Durban - Mushrooms are very low in kilojoules and help control appetite, making them ideal for weight control. As weight loss reduces gout attacks in overweight people, mushrooms can have an additional benefit for the gout sufferer.
However, there is no evidence that certain fruits, vegetables or mushrooms cause gout or make it worse. Evidence to date strongly indicates that non-animal foods like mushrooms, fruits, legumes, nuts and vegetables may be protective against gout and therefore should not be restricted in those that suffer from gout. In fact, a high consumption of fruit, vegetables and mushrooms is linked to a lower risk of gout.
In the past, the most common dietary advice was to avoid purine-rich foods like animal flesh and offal, seafood, yeast extracts, peas, legumes, lentils, spinach, asparagus and mushrooms. However, there is no evidence that a vegetable or mushroom with a modest amount of purine will raise uric acid levels and trigger a gout attack.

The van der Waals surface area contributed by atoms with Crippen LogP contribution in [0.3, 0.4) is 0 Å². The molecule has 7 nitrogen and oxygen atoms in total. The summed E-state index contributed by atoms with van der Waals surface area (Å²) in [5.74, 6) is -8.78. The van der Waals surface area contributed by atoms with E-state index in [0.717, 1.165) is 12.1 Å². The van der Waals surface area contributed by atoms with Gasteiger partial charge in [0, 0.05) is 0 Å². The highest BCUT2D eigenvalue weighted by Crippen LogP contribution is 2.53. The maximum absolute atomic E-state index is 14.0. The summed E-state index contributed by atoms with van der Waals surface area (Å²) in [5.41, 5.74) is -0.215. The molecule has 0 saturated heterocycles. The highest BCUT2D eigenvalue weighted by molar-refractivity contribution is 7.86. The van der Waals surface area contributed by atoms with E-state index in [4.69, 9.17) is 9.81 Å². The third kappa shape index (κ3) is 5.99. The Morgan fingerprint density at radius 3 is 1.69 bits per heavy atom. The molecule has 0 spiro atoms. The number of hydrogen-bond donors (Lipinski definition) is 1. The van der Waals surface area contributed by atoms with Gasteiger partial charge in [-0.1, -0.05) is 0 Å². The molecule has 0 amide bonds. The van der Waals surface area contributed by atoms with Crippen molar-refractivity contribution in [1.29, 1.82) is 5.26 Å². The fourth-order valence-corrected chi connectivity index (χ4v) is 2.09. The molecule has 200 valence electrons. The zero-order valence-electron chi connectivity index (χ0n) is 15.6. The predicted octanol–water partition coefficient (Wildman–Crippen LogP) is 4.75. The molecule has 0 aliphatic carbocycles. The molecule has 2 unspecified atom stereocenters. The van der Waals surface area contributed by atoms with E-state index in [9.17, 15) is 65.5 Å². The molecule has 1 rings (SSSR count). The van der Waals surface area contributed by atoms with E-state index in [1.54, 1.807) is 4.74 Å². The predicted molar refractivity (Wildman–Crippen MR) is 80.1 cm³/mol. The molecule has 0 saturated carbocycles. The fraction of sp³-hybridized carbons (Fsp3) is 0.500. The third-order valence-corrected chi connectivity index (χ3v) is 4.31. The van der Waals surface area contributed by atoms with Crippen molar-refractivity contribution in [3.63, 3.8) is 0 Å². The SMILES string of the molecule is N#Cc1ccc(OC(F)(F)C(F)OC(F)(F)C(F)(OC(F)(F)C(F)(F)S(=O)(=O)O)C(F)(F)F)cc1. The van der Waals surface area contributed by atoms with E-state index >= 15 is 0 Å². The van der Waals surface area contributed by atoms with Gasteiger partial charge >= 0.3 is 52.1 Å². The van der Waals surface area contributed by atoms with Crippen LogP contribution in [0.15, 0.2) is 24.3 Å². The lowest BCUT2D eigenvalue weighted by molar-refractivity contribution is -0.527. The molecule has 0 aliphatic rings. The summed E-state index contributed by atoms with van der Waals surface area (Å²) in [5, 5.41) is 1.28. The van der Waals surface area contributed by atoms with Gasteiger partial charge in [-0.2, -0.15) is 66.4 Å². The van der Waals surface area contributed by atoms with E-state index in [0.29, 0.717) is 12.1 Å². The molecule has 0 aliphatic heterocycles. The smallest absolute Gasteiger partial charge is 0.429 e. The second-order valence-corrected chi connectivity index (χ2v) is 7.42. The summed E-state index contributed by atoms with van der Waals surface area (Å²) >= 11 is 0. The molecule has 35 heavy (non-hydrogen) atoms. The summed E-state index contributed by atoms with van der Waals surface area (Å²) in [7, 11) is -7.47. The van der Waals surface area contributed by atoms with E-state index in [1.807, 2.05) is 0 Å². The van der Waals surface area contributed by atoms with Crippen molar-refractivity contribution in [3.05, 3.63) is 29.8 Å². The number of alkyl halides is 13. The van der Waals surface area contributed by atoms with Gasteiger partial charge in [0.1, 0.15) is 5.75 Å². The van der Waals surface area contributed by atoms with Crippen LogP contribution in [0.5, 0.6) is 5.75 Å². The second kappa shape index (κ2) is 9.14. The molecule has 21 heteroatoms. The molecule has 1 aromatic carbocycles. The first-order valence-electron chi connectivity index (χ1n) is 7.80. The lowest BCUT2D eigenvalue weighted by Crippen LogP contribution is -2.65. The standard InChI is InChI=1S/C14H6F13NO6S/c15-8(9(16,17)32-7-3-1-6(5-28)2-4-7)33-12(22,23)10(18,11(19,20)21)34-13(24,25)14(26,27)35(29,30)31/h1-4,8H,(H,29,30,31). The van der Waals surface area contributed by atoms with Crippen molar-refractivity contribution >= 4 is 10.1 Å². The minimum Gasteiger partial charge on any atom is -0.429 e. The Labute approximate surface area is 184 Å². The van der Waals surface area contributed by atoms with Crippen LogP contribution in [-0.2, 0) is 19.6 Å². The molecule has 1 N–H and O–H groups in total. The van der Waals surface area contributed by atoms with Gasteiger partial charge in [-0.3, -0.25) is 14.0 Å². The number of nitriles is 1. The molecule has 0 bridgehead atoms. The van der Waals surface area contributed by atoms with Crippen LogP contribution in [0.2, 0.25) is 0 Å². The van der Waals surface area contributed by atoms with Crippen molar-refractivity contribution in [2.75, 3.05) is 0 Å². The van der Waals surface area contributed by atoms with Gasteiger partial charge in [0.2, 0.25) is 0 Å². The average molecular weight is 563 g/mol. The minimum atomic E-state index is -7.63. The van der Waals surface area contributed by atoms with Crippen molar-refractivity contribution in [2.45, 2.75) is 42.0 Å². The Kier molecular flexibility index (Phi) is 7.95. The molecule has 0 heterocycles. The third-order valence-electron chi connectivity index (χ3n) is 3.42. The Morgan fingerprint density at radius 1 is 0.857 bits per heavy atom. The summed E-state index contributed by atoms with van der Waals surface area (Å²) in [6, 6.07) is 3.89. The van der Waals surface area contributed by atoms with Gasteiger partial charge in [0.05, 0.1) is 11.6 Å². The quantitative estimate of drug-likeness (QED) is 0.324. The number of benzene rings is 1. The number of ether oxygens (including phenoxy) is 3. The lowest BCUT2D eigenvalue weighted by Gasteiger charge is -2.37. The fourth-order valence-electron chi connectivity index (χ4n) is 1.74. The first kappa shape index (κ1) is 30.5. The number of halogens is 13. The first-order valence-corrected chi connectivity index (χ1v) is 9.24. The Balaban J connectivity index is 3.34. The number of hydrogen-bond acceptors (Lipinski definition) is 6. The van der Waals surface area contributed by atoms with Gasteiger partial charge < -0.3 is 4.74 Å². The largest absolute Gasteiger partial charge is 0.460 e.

A study of over 47 000 men over 12 years (aged 40-75 at the start of the study) found that a “moderate intake of purine-rich vegetables is not associated with an increased risk of gout”, whether purine-rich vegetables were considered as a food group or as individual vegetables (Choi 2004).
A study of 92 men with gout and 92 controls found no link between purine intake and the occurrence of gout, or between fruit and vegetable intake and gout (Lyu 2003). In fact, say the authors: “Our data supports the observation that increased consumption of foods from plant sources, especially fruit and vegetables, reduce the risk of gout development.” – The Mercury